GERMANY, Berlin. Where customers buy meat and sausage and how often, and what they place particular importance on, is shown in a recently published study by the Berlin market research company POSPulse.
Corona cases in large slaughterhouses are leading consumers to buy more consciously and less meat and meat products. This is the result of a study by the Berlin market research company POSpulse. POSpulse is a crowd-based market research company that helps manufacturers, retailers and service providers to better market their products and services.
The market researchers determined what German consumers pay attention to when buying meat and sausages and how their consumption and purchasing behavior has changed over the past year. The survey was conducted in June 2020 using an online questionnaire. A total of 2,613 people took part, of which 1,153 were men and 1,460 women. The survey period stretched over seven days.
89.82% of those surveyed stated that they consume meat and meat products. When asked about the frequency of purchases per week, the majority of participants answered that they buy meat and sausages once or three times a week: 20.2% buy once a week, 22.6% buy twice a week and 18.5% buy three times a week - and thus the majority of those questioned. 11.5% even fill their fridge with meat and sausage more than five times a week. Less than once a week, 5.8% go to a butcher's shop, supermarket or discount store.
The weekly shopping vouchers for the products investigated are mostly between 2.50 and 20 €: 23.7% of those surveyed spend between 2.50 and 10 € per purchase. 23.8% pay between 3.10 and 15 €, 19.6% pay between 4.15 and 20 €. 6% spend more than 30€ per week on meat and sausages; 8.2% spend only 1 to 5 €.
When asked about the relevance of meat and sausage for their daily nutrition, almost 80% answered that both are "important", "very important" or "indispensable" for them personally. There are clear statements on the question of whether the consumption of meat and sausage will change in 2019: While it remained stable at 50.5%, 41.5% reduced it. 7.9% even eat more of it instead.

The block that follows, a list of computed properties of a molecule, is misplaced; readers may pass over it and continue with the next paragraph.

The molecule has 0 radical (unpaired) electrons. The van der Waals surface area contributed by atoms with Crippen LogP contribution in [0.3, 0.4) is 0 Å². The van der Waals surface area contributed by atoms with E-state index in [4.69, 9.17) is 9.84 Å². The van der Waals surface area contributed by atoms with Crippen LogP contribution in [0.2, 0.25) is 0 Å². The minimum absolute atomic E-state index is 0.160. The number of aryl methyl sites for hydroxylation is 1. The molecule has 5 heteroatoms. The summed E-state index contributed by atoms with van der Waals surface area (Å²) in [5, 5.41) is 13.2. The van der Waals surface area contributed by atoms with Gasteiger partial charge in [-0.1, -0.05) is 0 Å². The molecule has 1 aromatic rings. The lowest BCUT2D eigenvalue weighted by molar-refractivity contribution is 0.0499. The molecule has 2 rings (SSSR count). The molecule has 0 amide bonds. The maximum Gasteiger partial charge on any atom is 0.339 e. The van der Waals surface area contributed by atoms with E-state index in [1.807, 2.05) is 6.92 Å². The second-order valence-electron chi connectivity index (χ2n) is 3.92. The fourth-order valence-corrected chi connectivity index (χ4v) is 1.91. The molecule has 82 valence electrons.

The market researchers identify refrigerated shelves (42.7%) and service counters (19.8%) of supermarkets as the preferred sources of sausage purchases. With 15.9%, butchers are in third place, ahead of discounters (14.4%). In the case of meat, too, both purchasing sources are in the lead with 37.1 and 24.9% respectively. 17.7% buy their meat in specialist shops; Aldi & Co.
Quality (76.9/70.4%), freshness (56.5/49.3%) and price (47.6/50.2%) are named as criteria relevant to purchasing meat and sausages. For meat products, price plays a slightly higher role than for sausages. Other important incentives to buy include regionality, positive experiences with the product, organic quality and special price campaigns. Test seals and package contents play a rather minor role.
Two further questions were "What do you want for the meat and sausages on offer in the market you visited? For both meat and sausage, almost 40% of the participants pleaded for "fewer products from factory farming". This is closely followed by "better quality" - here the demand for meat quality is slightly higher (42.4 vs. 41.3%). Almost equal (35.2 vs. 35.4%) is the demand for better labelling of animal husbandry animals. More sustainable packaging is desired for both product groups. Only 12.4 and 12.9% respectively see room for improvement in taste.